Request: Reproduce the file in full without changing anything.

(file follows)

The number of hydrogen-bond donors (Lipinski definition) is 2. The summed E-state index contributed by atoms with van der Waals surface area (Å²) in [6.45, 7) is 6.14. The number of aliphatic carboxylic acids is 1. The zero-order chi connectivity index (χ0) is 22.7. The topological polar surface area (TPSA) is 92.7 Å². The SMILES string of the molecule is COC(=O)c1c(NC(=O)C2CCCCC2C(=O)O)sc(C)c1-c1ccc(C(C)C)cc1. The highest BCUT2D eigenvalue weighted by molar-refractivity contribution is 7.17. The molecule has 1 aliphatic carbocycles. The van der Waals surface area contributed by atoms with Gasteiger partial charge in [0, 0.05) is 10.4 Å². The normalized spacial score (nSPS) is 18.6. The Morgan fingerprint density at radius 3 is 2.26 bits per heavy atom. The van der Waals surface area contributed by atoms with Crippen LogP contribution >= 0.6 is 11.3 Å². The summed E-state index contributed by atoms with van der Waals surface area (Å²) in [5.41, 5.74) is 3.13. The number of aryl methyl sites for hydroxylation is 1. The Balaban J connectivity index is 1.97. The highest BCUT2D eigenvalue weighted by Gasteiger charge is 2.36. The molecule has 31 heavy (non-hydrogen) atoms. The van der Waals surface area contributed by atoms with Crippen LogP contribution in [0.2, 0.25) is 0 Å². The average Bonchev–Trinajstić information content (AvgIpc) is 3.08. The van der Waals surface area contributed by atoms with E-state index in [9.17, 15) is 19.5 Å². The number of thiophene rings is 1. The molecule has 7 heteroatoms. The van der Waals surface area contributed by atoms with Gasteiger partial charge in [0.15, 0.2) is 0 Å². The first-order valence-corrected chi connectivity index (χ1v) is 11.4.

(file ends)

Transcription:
The number of hydrogen-bond donors (Lipinski definition) is 2. The summed E-state index contributed by atoms with van der Waals surface area (Å²) in [6.45, 7) is 6.14. The number of aliphatic carboxylic acids is 1. The zero-order chi connectivity index (χ0) is 22.7. The topological polar surface area (TPSA) is 92.7 Å². The SMILES string of the molecule is COC(=O)c1c(NC(=O)C2CCCCC2C(=O)O)sc(C)c1-c1ccc(C(C)C)cc1. The highest BCUT2D eigenvalue weighted by molar-refractivity contribution is 7.17. The molecule has 1 aliphatic carbocycles. The van der Waals surface area contributed by atoms with Gasteiger partial charge in [0, 0.05) is 10.4 Å². The normalized spacial score (nSPS) is 18.6. The Morgan fingerprint density at radius 3 is 2.26 bits per heavy atom. The van der Waals surface area contributed by atoms with Crippen LogP contribution >= 0.6 is 11.3 Å². The summed E-state index contributed by atoms with van der Waals surface area (Å²) in [5.41, 5.74) is 3.13. The number of aryl methyl sites for hydroxylation is 1. The Balaban J connectivity index is 1.97. The highest BCUT2D eigenvalue weighted by Gasteiger charge is 2.36. The molecule has 31 heavy (non-hydrogen) atoms. The van der Waals surface area contributed by atoms with Crippen LogP contribution in [0.2, 0.25) is 0 Å². The average Bonchev–Trinajstić information content (AvgIpc) is 3.08. The van der Waals surface area contributed by atoms with E-state index in [9.17, 15) is 19.5 Å². The number of thiophene rings is 1. The molecule has 7 heteroatoms. The van der Waals surface area contributed by atoms with Gasteiger partial charge in [0.15, 0.2) is 0 Å². The first-order valence-corrected chi connectivity index (χ1v) is 11.4.